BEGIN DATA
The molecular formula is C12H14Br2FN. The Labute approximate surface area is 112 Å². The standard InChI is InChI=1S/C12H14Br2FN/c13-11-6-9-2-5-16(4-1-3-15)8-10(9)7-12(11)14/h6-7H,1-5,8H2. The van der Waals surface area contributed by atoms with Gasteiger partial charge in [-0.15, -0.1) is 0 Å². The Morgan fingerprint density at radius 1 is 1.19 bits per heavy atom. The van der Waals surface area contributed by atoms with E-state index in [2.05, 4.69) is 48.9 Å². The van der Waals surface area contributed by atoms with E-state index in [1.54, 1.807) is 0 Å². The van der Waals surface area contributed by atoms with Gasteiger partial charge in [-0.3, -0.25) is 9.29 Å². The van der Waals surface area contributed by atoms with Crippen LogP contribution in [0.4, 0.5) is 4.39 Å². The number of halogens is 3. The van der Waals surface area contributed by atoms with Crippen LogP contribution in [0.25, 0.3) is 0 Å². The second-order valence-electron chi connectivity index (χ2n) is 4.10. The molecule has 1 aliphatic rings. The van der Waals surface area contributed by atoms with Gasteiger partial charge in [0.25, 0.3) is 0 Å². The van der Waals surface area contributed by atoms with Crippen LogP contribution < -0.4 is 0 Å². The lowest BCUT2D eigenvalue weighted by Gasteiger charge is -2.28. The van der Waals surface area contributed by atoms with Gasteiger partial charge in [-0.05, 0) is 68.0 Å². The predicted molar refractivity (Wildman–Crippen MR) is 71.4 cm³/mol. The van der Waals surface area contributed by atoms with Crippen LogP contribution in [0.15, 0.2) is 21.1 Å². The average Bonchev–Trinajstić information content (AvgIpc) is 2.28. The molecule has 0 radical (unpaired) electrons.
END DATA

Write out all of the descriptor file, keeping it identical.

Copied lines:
The molecular formula is C12H14Br2FN. The Labute approximate surface area is 112 Å². The standard InChI is InChI=1S/C12H14Br2FN/c13-11-6-9-2-5-16(4-1-3-15)8-10(9)7-12(11)14/h6-7H,1-5,8H2. The van der Waals surface area contributed by atoms with Gasteiger partial charge in [-0.15, -0.1) is 0 Å². The Morgan fingerprint density at radius 1 is 1.19 bits per heavy atom. The van der Waals surface area contributed by atoms with E-state index in [2.05, 4.69) is 48.9 Å². The van der Waals surface area contributed by atoms with E-state index in [1.54, 1.807) is 0 Å². The van der Waals surface area contributed by atoms with Gasteiger partial charge in [-0.3, -0.25) is 9.29 Å². The van der Waals surface area contributed by atoms with Crippen LogP contribution in [0.4, 0.5) is 4.39 Å². The number of halogens is 3. The van der Waals surface area contributed by atoms with Crippen LogP contribution in [0.25, 0.3) is 0 Å². The second-order valence-electron chi connectivity index (χ2n) is 4.10. The molecule has 1 aliphatic rings. The van der Waals surface area contributed by atoms with Gasteiger partial charge in [0.25, 0.3) is 0 Å². The van der Waals surface area contributed by atoms with Crippen LogP contribution < -0.4 is 0 Å². The lowest BCUT2D eigenvalue weighted by Gasteiger charge is -2.28. The van der Waals surface area contributed by atoms with Gasteiger partial charge in [-0.05, 0) is 68.0 Å². The predicted molar refractivity (Wildman–Crippen MR) is 71.4 cm³/mol. The van der Waals surface area contributed by atoms with Crippen LogP contribution in [0.15, 0.2) is 21.1 Å². The average Bonchev–Trinajstić information content (AvgIpc) is 2.28. The molecule has 0 radical (unpaired) electrons.